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Alabaster: Redefining Bibles in a Way That’s Perfect for Millennials Readers

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There’s a fresh approach to Bible publishing designed to appeal to an Instagram generation, and we are here for it!


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The Bible is a powerful and inspirational book, but it is also an ancient and massive document filled with dense text. In an effort to make the Bible easily portable, most publishers have opted to shrink the text into tiny fonts, fill the margins with word dense blocks and print the book on incredibly thin paper. This printing approach proves good for book transportation but bad for book readability. In a modern era, when you can now carry the entire Bible inside your smartphone, print versions of the book may no longer need to be lightweight and text-dense. In fact, they may benefit from a completely different print strategy.

For a young and modern reader, the traditional Bible print standards often are the antithesis of how they prefer to read. Millennials often delight in seeing beautiful Instagram-worthy photography, love minimalistic design featuring ample white space and are drawn to coffee-table publications like Kinfolk or Cereal.

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Enter Alabaster — this Christian start-up is redesigning the Bible in a way that appeals to both Millennial aesthetics and reading patterns. Each book of the Bible is printed as a stand-alone publication and compliments the scripture with contemplative imagery and appealing open visual space. Alabaster Bibles are big books, intentionally designed to leave room for the Scripture’s poetry to breathe.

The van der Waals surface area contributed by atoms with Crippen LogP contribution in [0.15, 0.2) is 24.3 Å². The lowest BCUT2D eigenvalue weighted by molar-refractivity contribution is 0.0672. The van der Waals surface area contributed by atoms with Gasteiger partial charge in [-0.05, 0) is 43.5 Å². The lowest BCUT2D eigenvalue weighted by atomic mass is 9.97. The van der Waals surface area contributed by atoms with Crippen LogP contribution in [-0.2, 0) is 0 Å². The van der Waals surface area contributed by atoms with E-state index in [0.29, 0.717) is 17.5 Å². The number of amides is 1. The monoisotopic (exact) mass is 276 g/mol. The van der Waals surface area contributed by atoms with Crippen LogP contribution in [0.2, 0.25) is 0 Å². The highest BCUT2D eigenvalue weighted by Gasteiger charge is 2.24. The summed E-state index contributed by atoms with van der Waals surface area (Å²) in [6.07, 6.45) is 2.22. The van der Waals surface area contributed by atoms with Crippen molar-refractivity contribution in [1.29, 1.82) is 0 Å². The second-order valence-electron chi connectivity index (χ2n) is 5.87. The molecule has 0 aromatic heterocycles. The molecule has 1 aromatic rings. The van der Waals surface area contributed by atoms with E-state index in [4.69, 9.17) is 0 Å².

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Alabaster is the passion project of designer Brian Chung who found faith in Christ while in college. As a new Christian, he was eager to read the Bible, but the dense text and lack of visual appeal left him struggling. Speaking to The Washington Post, Chung explained his challenge, “I didn’t want to read it.” The book didn’t connect with Chung’s artistic mind. “There were 20 pages before you actually got to Genesis. As an artist and designer and a reader, I was thinking, ‘This is not good design.’”

 

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Chung wisely recognized that his struggle to read the Bible may be common. Partnering with a friend from Intervaristy also named Bryan Chung, the two designers set out to reimagine the Bible in a way that is modern and appealing to young readers. In 2016, they founded Alabaster and now offer gorgeous stand-alone publications of each of the Gospels, Psalms, Proverbs and Romans with prices starting at $24 per publication.

 

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Orders are on the uptick, both via e-commerce and through wholesale channels. It comes as no surprise that one of the first wholesale vendors to sell Alabaster Bibles is Hillsong Church; a church that has always found fresh ways to connect ancient Christian themes with modern artistic expression.

For a young and modern reader, the traditional Bible print standards often are the antithesis of how they prefer to read.

We’re so eager to see what new publications Alabaster will release in the upcoming months and believe their reimagined Bibles will serve as powerful ways to connect modern readers to the timeless messages of God’s unfailing love.

 

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